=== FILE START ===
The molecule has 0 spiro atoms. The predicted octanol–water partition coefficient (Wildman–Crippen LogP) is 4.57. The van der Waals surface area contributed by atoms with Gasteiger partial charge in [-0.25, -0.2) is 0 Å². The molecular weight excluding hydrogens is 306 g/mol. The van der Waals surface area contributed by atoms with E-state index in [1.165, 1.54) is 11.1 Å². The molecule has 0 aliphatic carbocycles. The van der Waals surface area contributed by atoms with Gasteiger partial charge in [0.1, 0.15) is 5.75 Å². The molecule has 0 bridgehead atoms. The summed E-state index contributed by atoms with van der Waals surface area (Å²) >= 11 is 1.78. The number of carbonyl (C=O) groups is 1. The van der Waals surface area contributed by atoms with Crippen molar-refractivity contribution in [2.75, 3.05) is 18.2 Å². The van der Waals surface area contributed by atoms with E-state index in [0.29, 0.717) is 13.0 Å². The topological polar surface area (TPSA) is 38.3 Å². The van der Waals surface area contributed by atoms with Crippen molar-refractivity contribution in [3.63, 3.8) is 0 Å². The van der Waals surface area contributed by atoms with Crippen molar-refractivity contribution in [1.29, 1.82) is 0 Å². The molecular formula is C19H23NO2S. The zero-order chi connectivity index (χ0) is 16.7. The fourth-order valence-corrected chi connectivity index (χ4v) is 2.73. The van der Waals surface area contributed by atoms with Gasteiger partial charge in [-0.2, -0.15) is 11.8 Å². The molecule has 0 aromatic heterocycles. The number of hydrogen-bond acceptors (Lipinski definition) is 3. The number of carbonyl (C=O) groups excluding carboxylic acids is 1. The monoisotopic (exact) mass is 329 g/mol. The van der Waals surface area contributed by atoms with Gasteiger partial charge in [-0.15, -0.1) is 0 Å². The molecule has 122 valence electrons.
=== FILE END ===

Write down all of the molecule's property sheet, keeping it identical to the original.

The molecule has 0 spiro atoms. The predicted octanol–water partition coefficient (Wildman–Crippen LogP) is 4.57. The van der Waals surface area contributed by atoms with Gasteiger partial charge in [-0.25, -0.2) is 0 Å². The molecular weight excluding hydrogens is 306 g/mol. The van der Waals surface area contributed by atoms with E-state index in [1.165, 1.54) is 11.1 Å². The molecule has 0 aliphatic carbocycles. The van der Waals surface area contributed by atoms with Gasteiger partial charge in [0.1, 0.15) is 5.75 Å². The molecule has 0 bridgehead atoms. The summed E-state index contributed by atoms with van der Waals surface area (Å²) >= 11 is 1.78. The number of carbonyl (C=O) groups is 1. The van der Waals surface area contributed by atoms with Crippen molar-refractivity contribution in [2.75, 3.05) is 18.2 Å². The van der Waals surface area contributed by atoms with E-state index in [0.29, 0.717) is 13.0 Å². The topological polar surface area (TPSA) is 38.3 Å². The van der Waals surface area contributed by atoms with Crippen molar-refractivity contribution in [3.63, 3.8) is 0 Å². The van der Waals surface area contributed by atoms with Crippen molar-refractivity contribution in [1.29, 1.82) is 0 Å². The molecular formula is C19H23NO2S. The zero-order chi connectivity index (χ0) is 16.7. The fourth-order valence-corrected chi connectivity index (χ4v) is 2.73. The van der Waals surface area contributed by atoms with Gasteiger partial charge in [-0.2, -0.15) is 11.8 Å². The molecule has 0 aromatic heterocycles. The number of hydrogen-bond acceptors (Lipinski definition) is 3. The number of carbonyl (C=O) groups excluding carboxylic acids is 1. The monoisotopic (exact) mass is 329 g/mol. The van der Waals surface area contributed by atoms with Gasteiger partial charge in [-0.15, -0.1) is 0 Å². The molecule has 122 valence electrons.